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Critical CitizensGlobal Support for Democratic Government$
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Pippa Norris

Print publication date: 1999

Print ISBN-13: 9780198295686

Published to Oxford Scholarship Online: November 2003

DOI: 10.1093/0198295685.001.0001

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Mapping Political Support in the 1990s: A Global Analysis

Mapping Political Support in the 1990s: A Global Analysis

Chapter:
(p.31) 2 Mapping Political Support in the 1990s: A Global Analysis
Source:
Critical Citizens
Author(s):

Hans‐Dieter Klingemann (Contributor Webpage)

Publisher:
Oxford University Press
DOI:10.1093/0198295685.003.0002

The main goal of this chapter is to use an extensive body of comparative survey research to map patterns and forms of political support across a wide range of political conditions. While the goal is primarily descriptive, at least two themes emerge: first, there are no major trends suggesting a decline in support for democracy as a form of government in the abstract or as applied to existing democratic experience, and certainly, no evidence of a crisis of democracy; second, the fact of dissatisfaction does not imply danger to the persistence or furtherance of democracy. A significant number of people around the world can be labelled ‘dissatisfied democrats’, they clearly approve of democracy as a mode of governance, but they remain discontented with the way their own system is currently operating. This chapter exploits the resources of the World Values Surveys to map certain key elements of political support among the mass publics in established, consolidating, and non‐democracies. Specifically, it develops indices fitted reasonably well to three forms of support: for the political community; for regime principles or democracy as an ideal form of government; and approval of the regime's performance. Attitudes towards these three dimensions are examined through cross‐national surveys.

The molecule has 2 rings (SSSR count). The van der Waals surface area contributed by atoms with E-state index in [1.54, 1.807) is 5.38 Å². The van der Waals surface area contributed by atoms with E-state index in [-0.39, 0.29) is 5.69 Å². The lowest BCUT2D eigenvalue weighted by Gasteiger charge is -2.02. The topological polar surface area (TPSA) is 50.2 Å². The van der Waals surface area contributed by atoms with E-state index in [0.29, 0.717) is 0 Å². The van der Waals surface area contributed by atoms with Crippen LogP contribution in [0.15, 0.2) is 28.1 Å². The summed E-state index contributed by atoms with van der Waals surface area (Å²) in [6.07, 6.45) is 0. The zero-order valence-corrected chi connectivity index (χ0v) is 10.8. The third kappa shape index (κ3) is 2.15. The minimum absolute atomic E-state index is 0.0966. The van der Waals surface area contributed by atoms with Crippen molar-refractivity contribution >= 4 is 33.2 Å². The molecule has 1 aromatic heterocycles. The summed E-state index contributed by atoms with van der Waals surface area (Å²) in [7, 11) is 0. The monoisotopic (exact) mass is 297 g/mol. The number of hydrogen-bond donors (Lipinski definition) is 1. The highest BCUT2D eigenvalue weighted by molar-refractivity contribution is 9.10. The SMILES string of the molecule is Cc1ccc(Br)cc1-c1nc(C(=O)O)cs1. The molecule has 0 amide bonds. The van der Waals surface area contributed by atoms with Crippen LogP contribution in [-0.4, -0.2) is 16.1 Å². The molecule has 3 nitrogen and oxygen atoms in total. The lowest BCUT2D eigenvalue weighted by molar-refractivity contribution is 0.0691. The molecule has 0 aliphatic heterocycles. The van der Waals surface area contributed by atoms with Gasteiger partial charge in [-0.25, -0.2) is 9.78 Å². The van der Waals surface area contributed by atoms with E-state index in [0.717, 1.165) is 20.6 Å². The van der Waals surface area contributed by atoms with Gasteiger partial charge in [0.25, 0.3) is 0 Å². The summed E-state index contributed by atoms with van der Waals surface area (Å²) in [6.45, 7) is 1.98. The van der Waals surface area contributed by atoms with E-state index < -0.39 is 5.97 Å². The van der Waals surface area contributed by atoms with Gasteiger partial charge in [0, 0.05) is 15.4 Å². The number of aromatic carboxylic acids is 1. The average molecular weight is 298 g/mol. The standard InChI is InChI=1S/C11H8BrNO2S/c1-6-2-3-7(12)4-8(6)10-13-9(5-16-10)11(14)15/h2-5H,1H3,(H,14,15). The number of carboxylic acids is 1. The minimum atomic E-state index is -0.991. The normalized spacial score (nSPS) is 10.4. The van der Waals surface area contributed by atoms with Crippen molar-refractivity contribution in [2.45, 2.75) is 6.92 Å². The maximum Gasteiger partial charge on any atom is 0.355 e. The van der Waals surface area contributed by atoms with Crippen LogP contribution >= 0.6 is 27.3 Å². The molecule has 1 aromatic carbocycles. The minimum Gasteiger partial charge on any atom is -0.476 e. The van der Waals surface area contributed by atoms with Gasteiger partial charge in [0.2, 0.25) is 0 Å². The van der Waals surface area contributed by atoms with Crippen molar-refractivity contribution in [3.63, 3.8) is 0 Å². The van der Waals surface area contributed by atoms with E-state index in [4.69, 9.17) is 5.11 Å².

Keywords:   democratic governance, democratic government, established democracies, experimental democracies, newer democracies, political community, political support, political trust, public opinion, regime performance, regime principles, systems support, would‐be democracies

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